A recent post on the Child Welfare Advocates group in LinkedIn motivated me to put ‘pen to paper’ regarding an idea that I’ve been contemplating for awhile now. (BTW, what is the electronic equivalent of the expression ‘pen to paper’….?) The comment came from someone providing foster care in the UK; her concern was that children were waiting years for therapy services. Given the trauma experienced by children entering care–as a result of the abuse or neglect that precipitated removal and the actual removal itself–waiting for therapy services is unacceptable according to the author. I agree whole-heartedly, and said as much in response to the comment.
My proposed solution may be viewed with skepticism by some but I would ask for open minds in what I would suggest as a way of addressing this issue. ‘Hear me out’, if you will. Again, what is the electronic equivalent…??
My thought: immediate, initial therapeutic services could be provided via Second Life or other virtual world platforms. This could also be a way to bridge services when a move or change in service provider is necessary or could serve as a long-term support for youth after aging out of care or ending face-to-face therapy services. I believe that virtual worlds could offer a means of accessing services that might prove to be particularly beneficial to a generation that is increasingly tech savvy, and in fact, tech dependent. For foster youth, virtual worlds offer a means of connecting with others who have similar experiences as well as professionals who may not be easily accessible in their communities.
The challenges; yes, there are a few. However, I believe the option is worth exploring. Of course, such services would have to be closely monitored to ensure that reputable therapists are providing services. Precautions would be necessary to ensure confidentiality and that youth do not have contact with persons other than those ‘approved’ by their case worker, a Guardian-ad-litem, a judge, or other person responsible for their care and well-being. Access might prove to be an obstacle if the foster care provider does not have access to high-speed internet connections and a computer with the graphic capabilities required by virtual worlds such as Second Life. Finding therapists or other persons with proficiency in virtual platforms may also present a challenge. However, given that geographic location is not an issue in virtual worlds, this might easily be overcome.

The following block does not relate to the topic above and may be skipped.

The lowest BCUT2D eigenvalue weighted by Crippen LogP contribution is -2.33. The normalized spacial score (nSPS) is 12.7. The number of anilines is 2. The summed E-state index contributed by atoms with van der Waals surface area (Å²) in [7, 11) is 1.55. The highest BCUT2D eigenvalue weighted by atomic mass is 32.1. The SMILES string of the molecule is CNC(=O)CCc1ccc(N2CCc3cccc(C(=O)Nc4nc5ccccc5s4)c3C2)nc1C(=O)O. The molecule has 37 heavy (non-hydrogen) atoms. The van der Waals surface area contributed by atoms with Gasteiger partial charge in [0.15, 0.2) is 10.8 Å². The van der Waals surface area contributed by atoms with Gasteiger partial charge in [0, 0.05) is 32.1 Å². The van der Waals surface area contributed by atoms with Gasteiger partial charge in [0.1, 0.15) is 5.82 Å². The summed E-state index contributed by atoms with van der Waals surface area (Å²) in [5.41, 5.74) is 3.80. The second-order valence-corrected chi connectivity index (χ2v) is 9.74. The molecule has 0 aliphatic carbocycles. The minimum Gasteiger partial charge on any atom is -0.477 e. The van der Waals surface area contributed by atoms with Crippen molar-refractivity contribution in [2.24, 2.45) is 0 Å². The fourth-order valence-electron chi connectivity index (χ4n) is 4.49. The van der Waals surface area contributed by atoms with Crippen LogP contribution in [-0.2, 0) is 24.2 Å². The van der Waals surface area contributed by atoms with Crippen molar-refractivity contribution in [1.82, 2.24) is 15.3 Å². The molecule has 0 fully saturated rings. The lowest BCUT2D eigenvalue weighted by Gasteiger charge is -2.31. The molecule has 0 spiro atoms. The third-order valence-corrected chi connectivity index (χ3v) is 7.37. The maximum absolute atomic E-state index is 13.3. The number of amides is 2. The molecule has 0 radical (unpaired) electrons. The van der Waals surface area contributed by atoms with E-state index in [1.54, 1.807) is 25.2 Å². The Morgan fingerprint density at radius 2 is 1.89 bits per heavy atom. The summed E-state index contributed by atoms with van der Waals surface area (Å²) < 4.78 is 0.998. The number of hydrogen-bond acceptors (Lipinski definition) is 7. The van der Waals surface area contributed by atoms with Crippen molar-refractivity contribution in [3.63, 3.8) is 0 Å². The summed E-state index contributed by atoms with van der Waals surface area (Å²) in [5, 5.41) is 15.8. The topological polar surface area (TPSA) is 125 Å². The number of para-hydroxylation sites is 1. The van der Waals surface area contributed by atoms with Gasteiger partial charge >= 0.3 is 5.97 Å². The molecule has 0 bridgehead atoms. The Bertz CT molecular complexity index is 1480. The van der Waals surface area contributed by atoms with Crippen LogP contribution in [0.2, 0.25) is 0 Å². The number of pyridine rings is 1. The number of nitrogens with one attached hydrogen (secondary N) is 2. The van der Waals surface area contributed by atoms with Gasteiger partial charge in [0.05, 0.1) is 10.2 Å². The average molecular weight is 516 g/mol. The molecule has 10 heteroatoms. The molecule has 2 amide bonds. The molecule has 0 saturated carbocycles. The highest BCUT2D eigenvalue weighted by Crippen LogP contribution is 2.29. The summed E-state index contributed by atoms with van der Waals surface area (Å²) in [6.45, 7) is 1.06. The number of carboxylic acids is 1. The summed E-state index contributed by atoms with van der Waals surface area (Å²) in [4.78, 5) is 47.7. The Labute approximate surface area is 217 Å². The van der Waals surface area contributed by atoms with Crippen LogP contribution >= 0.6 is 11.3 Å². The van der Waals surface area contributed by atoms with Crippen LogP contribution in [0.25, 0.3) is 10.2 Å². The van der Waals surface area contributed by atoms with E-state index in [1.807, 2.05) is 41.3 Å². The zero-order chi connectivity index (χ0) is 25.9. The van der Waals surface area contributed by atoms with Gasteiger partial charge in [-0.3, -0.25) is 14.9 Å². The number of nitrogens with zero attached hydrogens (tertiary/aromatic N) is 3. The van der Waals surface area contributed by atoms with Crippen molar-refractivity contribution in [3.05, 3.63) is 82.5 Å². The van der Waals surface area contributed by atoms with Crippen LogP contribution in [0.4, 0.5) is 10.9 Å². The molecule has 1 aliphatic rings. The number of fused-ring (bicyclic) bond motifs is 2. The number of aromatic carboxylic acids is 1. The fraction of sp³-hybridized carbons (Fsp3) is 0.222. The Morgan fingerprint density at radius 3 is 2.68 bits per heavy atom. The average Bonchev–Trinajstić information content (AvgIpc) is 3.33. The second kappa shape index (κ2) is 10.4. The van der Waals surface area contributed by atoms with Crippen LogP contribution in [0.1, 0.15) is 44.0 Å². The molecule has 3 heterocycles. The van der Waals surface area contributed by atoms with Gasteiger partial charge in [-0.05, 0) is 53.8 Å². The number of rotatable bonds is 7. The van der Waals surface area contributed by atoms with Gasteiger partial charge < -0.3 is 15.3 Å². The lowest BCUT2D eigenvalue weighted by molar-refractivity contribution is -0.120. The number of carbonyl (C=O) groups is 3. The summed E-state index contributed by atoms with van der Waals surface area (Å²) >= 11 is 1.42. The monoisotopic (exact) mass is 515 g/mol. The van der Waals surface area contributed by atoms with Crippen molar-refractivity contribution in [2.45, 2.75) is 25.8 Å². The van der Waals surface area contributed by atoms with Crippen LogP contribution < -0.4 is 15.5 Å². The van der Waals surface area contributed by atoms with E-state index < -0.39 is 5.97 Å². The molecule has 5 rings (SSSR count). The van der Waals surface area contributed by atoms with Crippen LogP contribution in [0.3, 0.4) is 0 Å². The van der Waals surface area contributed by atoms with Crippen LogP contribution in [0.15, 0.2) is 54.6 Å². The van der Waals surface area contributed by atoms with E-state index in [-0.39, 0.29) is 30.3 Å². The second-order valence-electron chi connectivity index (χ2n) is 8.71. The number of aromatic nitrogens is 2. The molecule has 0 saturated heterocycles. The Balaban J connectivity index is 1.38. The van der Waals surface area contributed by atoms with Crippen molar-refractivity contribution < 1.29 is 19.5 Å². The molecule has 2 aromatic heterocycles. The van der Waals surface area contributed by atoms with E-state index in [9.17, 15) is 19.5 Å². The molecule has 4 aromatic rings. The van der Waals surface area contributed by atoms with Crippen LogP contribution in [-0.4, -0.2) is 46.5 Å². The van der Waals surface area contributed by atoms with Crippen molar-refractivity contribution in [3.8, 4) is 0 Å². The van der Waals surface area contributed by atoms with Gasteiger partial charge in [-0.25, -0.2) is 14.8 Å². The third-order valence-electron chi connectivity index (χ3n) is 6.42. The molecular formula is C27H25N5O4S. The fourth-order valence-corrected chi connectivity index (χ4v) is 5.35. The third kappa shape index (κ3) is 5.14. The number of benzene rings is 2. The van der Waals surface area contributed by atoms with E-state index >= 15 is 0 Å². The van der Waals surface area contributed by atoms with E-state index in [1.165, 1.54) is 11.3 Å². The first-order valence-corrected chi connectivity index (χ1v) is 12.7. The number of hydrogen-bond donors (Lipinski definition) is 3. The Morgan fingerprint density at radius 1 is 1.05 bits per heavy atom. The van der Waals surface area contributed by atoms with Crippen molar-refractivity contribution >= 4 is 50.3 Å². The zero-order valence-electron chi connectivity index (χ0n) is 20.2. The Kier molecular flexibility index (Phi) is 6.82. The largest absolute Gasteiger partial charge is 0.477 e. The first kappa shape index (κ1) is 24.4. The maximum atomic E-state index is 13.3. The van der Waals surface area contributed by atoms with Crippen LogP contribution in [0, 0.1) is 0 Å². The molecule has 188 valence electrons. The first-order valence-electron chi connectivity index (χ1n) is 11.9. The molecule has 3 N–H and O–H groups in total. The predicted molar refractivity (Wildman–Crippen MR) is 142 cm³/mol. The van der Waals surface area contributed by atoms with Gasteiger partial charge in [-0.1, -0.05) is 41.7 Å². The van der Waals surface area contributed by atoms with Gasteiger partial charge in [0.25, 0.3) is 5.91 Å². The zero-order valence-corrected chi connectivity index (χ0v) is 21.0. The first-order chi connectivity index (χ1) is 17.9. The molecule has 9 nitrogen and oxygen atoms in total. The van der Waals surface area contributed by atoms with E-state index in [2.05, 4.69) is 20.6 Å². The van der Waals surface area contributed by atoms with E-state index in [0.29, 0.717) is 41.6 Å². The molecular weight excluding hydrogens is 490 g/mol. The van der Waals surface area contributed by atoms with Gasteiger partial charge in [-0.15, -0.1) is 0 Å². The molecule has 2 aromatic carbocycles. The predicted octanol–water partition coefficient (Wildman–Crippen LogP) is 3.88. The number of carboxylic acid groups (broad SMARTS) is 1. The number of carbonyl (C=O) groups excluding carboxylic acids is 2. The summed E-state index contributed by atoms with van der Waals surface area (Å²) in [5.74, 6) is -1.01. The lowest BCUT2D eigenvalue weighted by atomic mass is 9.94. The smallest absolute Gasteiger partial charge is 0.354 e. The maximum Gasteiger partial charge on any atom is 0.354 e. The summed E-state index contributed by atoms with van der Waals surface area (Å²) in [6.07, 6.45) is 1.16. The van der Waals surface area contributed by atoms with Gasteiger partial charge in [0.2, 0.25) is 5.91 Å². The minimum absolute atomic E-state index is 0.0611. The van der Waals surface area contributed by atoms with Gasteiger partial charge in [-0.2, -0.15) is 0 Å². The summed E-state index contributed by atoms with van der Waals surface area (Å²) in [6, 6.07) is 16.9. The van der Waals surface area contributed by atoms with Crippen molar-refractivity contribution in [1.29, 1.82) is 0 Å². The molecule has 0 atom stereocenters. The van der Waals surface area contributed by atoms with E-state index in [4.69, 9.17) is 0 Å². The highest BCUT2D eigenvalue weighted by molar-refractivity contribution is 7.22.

Since timely access to services is critical when there is trauma involved, using electronic mediums would seem to be a viable option. We know from the Adverse Childhood Experiences studies that the impact of childhood trauma can be life-long. We also know from work in post-traumatic stress that time is of the essence in delivering support services. Given the potential benefits, especially to youth who do not have access to support services at the point in time when they are most needed, the alternatives are worth exploring.
I would be remiss if I did not mention, and thank, the MacArthur Foundation and Global Kids for introducing me to the opportunities and possibilities of Second Life. Through an non-profit outreach and virtual training program, I was able to experience Second Life with the expert guidance of ‘SL Pros’ at Global Kids. To learn about MacArthur Island on Second Life, visit http://bit.ly/nlz6fC.